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MISR Level 3 Cloud Fraction by Altitude Product covering a month V001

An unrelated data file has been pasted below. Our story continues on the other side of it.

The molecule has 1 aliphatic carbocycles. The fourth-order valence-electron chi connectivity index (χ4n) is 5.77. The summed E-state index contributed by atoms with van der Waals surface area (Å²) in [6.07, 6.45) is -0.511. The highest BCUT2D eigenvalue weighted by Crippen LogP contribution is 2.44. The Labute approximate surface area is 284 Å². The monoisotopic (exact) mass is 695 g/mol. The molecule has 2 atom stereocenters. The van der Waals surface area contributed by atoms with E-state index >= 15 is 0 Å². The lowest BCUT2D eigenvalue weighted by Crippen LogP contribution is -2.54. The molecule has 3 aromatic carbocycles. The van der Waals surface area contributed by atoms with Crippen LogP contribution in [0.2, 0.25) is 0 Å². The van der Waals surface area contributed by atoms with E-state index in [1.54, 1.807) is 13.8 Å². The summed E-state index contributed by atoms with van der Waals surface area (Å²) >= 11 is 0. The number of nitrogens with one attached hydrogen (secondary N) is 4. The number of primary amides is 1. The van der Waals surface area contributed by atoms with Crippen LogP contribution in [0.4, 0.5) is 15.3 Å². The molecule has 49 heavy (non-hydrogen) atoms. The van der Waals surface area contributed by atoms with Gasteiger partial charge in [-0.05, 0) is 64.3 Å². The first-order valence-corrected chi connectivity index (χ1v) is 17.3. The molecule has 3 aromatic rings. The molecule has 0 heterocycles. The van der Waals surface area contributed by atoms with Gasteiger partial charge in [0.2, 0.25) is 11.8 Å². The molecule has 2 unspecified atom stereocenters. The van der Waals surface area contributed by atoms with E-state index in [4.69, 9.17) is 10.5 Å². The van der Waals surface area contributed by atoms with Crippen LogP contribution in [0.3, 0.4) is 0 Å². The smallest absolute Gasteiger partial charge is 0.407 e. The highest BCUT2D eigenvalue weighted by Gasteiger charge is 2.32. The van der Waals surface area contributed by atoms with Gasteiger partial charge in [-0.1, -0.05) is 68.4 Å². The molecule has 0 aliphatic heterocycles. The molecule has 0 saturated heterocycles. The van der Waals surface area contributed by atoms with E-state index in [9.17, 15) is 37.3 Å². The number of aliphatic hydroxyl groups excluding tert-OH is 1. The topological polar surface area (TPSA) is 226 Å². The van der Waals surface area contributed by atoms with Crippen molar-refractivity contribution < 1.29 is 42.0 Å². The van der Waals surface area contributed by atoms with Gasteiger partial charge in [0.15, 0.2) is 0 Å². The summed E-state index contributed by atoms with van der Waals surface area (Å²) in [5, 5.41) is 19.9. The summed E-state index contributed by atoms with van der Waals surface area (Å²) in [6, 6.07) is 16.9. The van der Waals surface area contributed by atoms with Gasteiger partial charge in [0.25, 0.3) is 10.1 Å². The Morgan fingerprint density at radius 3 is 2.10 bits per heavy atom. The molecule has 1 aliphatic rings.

MIL3MCFA_1 is the Multi-angle Imaging SpectroRadiometer (MISR) Level 3 Cloud Fraction by Altitude Product covering a month version 1. It provides the frequency of cloud occurrence partitioned into different cloud top height bins at a global and monthly scale with a latitude/longitude resolution of 0.5 degree by 0.5 degree and a vertical resolution of 500m. For each height bin, the frequency of cloud occurrence of a region over a time period is represented by the temporal mean of the spatial coverage of cloud tops. The spatial coverage of clouds is referred to as cloud fraction, which is defined as the ratio of the number of cloudy pixels to the total number of cloudy and cloud-free pixels observed by the instrument. Clouds are assigned to height bins based on their top height as retrieved by the MISR stereoscopic technique. Data collection for this product is complete. The MISR instrument consists of nine pushbroom cameras which measure radiance in four spectral bands. Global coverage is achieved in nine days. The cameras are arranged with one camera pointing toward the nadir, four cameras pointing forward, and four cameras pointing aftward. It takes seven minutes for all nine cameras to view the same surface location. The view angles relative to the surface reference ellipsoid, are 0, 26.1, 45.6, 60.0, and 70.5 degrees. The spectral band shapes are nominally Gaussian, centered at 443, 555, 670, and 865 nm. MISR itself is an instrument designed to view Earth with cameras pointed in 9 different directions. As the instrument flies overhead, each piece of Earth's surface below is successively imaged by all 9 cameras, in each of 4 wavelengths (blue, green, red, and near-infrared). The goal of MISR is to improve our understanding of the affects of sunlight on Earth, as well as distinguish different types of clouds, particles and surfaces. Specifically, MISR monitors the monthly, seasonal, and long-term trends in three areas: 1) amount and type of atmospheric particles (aerosols), including those formed by natural sources and by human activities; 2) amounts, types, and heights of clouds, and 3) distribution of land surface cover, including vegetation canopy structure.

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